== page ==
“Not a single artist I’ve spoken with and put on the bill was unfamiliar with the situation,” Lindsay says. “The only ‘nos’ I got happen to be out of town [acts].”

Like HB2, which was often called the “Bathroom Bill,” Lindsay says the narrative of Merghani and Adams incorrectly has been whittled down to a matter of First Amendment rights. As a musician, Lindsay takes free speech very seriously as the basis of his work and livelihood.

“You’re not going to get a bigger supporter of free speech than my friends and myself and the artistic community,” he confirms. “We are the ‘free speech people.’ But here’s the issue: Free speech, like anything wonderful and beautiful and sacred, is not perfectly uncomplicated.”

Thus he absolutely supports everyone’s right to voice their opinions. But once it interjects threat or harm to another individual or group, it becomes a different matter altogether. “As artists we believe in expression and believe in everybody’s right to be heard,” he continues, “but that’s different than a right to hurt someone. . . . [especially as] an educator invoking or tying in your school and students at your school (naming people by name). Even off hours, you are associating yourself with the campus and virtually stepping back onto school property.”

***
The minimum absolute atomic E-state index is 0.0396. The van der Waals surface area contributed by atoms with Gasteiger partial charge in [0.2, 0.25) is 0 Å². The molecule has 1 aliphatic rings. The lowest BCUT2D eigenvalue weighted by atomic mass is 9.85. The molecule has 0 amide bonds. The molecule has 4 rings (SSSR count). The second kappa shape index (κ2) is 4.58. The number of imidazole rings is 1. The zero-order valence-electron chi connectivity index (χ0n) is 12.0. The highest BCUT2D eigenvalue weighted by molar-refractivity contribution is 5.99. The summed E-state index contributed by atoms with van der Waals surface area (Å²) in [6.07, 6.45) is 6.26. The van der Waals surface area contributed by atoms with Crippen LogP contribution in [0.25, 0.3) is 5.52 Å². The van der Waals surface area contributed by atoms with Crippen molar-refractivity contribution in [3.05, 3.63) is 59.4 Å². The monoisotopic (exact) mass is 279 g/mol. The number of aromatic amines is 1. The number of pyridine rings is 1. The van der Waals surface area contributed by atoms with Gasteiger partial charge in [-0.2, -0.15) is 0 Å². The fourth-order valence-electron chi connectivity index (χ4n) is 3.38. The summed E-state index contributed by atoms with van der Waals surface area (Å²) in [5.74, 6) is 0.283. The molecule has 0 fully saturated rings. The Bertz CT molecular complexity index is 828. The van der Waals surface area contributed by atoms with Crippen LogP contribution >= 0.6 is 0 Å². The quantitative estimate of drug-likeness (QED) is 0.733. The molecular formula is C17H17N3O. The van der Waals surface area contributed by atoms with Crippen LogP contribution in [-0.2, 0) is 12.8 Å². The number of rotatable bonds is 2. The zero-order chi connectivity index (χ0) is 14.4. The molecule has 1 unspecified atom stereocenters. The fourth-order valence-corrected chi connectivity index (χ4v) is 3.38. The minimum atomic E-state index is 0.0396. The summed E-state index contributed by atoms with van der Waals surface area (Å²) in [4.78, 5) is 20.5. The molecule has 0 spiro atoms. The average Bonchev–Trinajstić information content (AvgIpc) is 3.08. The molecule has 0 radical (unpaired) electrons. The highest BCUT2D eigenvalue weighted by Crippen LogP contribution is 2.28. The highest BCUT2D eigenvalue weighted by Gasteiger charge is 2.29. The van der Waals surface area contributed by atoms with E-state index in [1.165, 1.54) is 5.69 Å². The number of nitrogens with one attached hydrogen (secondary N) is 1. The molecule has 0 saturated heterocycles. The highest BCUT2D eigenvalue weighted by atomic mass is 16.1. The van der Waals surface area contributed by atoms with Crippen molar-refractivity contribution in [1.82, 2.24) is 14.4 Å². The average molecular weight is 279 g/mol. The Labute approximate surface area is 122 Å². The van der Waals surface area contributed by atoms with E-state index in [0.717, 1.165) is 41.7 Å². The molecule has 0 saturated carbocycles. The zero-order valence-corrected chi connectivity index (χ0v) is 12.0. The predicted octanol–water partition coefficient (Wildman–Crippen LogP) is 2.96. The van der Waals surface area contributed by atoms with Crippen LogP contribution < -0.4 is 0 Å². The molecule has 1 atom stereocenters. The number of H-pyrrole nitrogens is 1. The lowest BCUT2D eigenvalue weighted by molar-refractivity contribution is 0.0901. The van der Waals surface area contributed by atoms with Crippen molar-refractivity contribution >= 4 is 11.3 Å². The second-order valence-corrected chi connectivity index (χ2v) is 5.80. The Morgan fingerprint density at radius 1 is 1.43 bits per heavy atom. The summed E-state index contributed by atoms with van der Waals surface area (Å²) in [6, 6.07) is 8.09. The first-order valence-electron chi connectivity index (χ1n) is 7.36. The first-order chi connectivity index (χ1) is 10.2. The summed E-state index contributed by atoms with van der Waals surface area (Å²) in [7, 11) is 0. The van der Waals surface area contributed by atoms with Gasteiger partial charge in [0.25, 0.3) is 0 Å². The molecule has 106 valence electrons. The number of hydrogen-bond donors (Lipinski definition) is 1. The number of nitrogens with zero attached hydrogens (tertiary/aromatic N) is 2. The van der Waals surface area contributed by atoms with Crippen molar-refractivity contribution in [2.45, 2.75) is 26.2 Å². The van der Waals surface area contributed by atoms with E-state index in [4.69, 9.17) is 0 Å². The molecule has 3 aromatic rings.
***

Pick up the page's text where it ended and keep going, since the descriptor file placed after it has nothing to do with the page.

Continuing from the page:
Since the incident, Merghani has transferred and will not return to UNCW in the spring. However, the purpose and sentiment of Hate Free By the Sea goes beyond Merghani and one day of music. Lindsay calls Merghani’s story a watershed case to change code of conduct policies at UNCW and across UNC schools.